The blends were obtained by chemical polymerization of aniline in a solution of PVDF as previously described7. In a typical experiment, 1.0 g was dissolved in 10 mL of DMF heated at 70 ºC and the mixture cooled at room temperature. The aniline (0.5 g) was added into this solution under stirring. A 20 mL of a solution of 1.22 g ammonium persulfate and 4.28 g TSA in DMF, and 44.5 mL of chloroform were slowly added into the mixture. The polymerization reaction was allowed to proceed at room temperature for 2 hours under stirring. After that time, the blend was precipitated by adding distilled water, the solid was filtered and washed with distilled water and aqueous solution of TSA 0.1 M and then dried under dynamic vacuum for 24 hours. In the sequence the blend was maintained heated at 70 ºC for an additional period of 24 hours. Deprotonation was performed keeping the material in a 0.1 M aqueous solution of ammonium hydroxide for 16 hours at room temperature to produce the blend in the dedoped form. The reprotonation was performed by dipping the material into an HCl aqueous solution of 0.05 and 1.0 M, keeping the system under stirring for 30 minutes. After that, the blend was taken out of the acid solution, and dried under dynamic vacuum for 24 hours at room temperature. This procedure produced a blend with 22,4 wt. (%) of PANI content. Blends of 12 and 30 wt. (%) were also obtained following the same procedure using different proportions of aniline, oxidant etc, as described in previous work. PANI content in the blends were calculated on the basis of elemental analysis. Thick films (≈ 200 μm) were obtained by pressing the material (powder form) under a pressure of 30 MPa at 180 ºC. Doped (PANI-HCl) and dedoped (PANI-EB) were obtained using the same procedure in the absence of PVDF.

2.2. Measurements

Thermogravimetric Analysis (TGA) was performed in a Netzch STA 409 equipment within a temperature range of 25 to 700 ºC at a heating rate of 10 ºC/min and N2 atmosphere. Differential Scanning Calorimetry (DSC) analysis were performed in a TA Instruments MDSC 2920 equipment within a temperature range of 0 to 300 ºC at a heating rate of 10 ºC/min in N2 atmosphere. The Dynamic Mechanical Analysis (DMA) was performed using a TA Instruments DMA Q800 V7.0 analyzer. The measurements were performed from -80 ºC to 80 ºC at a heating rate of 2 ºC/min under N2 and a constant frequency of 1.0 Hz. The stress-strain tests were conducted using an EMIC DL 300 equipment at room temperature and a deformation rate of 13 mm/min using a cell of 100 N and initial grips separation of 23.4 mm. The samples were strips cut from a thin sheet following the specifications of the ASTM D882-95a standard. Five specimens were tested for each sample composition.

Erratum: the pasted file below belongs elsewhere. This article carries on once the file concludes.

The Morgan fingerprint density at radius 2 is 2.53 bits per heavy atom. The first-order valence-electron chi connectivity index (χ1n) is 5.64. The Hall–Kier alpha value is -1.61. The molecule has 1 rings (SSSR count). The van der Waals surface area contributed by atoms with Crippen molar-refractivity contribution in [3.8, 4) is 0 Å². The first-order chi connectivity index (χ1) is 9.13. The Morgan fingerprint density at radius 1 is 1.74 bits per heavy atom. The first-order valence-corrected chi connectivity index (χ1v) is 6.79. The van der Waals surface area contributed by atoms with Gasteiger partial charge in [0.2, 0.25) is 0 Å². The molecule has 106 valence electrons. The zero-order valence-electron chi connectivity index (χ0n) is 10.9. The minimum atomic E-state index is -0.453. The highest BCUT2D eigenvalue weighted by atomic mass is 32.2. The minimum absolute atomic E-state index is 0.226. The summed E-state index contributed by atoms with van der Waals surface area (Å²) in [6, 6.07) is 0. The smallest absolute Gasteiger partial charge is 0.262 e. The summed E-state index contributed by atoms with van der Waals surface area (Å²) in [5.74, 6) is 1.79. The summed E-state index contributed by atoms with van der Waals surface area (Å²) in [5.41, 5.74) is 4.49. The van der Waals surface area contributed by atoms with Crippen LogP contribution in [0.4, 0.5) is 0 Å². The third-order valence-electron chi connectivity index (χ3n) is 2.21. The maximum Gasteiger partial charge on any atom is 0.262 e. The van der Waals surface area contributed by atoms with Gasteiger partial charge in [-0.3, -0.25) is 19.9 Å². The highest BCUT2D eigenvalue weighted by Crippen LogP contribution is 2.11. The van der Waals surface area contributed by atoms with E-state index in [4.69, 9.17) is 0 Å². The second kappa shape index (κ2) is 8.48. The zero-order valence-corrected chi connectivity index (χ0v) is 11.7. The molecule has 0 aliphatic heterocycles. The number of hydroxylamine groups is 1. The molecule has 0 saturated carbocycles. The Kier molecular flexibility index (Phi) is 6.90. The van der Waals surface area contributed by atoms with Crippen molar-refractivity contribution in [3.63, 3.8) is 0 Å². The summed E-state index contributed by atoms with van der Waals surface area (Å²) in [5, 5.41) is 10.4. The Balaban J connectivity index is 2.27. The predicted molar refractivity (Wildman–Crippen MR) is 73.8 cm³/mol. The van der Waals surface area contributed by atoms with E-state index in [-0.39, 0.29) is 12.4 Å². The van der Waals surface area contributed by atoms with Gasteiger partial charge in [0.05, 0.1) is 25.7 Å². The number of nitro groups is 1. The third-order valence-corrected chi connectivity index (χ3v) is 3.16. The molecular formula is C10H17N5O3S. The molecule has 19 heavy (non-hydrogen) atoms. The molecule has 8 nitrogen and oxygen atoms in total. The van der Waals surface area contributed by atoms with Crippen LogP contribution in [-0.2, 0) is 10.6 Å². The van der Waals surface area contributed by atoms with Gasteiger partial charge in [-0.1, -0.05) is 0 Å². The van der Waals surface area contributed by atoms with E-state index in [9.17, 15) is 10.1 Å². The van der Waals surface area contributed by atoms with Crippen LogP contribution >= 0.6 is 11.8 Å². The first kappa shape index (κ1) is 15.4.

3. Results and Discussion

Thermogravimetric analysis provides useful information on the thermal stability of materials. Figure 1 shows the thermogravimetric behavior of the PANI, PVDF and the blends investigated in this work. The onset degradation temperature of the polymer chain for pristine PVDF29,30 is around 400 ºC. On the other hand, redoped PANI (PANI-HCl) presents considerable weight loss at much lower temperatures than for PVDF. The weight loss below 150ºC has been assigned to water loss31,32, and at a higher temperature (>150 ºC), due to the loss of bonded water and dopant32-37. Above 420ºC, the weight loss is associated with the degradation of the polymer chain structure, in agreement with the literature38,39. The analysis shows that the blends in the compositions studied have a stability that is closest to the stability of PVDF, with a intensive weight loss onset at around 400 ºC, which is associated to the weight losses for PVDF and PANI as discussed above. The thermogravimetric analysis for the PVDF/PANI blend (22.4 wt. (%) PANI), dedoped and redoped with HCl 0.05 M and 1.00 M, is shown in Figure 2. A small weight loss is observed at a temperature lower than 120 ºC in the redoped blends, assigned to water loss, which was not noticed for the dedoped blend. The water absorption is higher for the doped polyaniline due to ionic salvation40. Moreover, the redoped blends show a more significant weight loss for temperatures between 300 and 450 ºC, than the dedoped one. A similar behavior is observed in the blends containing 12 and 30 wt. (%) of PANI (Figures 3 and 4, respectively). The results show that the loss of dopant in the blends is related to the acid concentration used for doping. This result is in agreement with the literature41.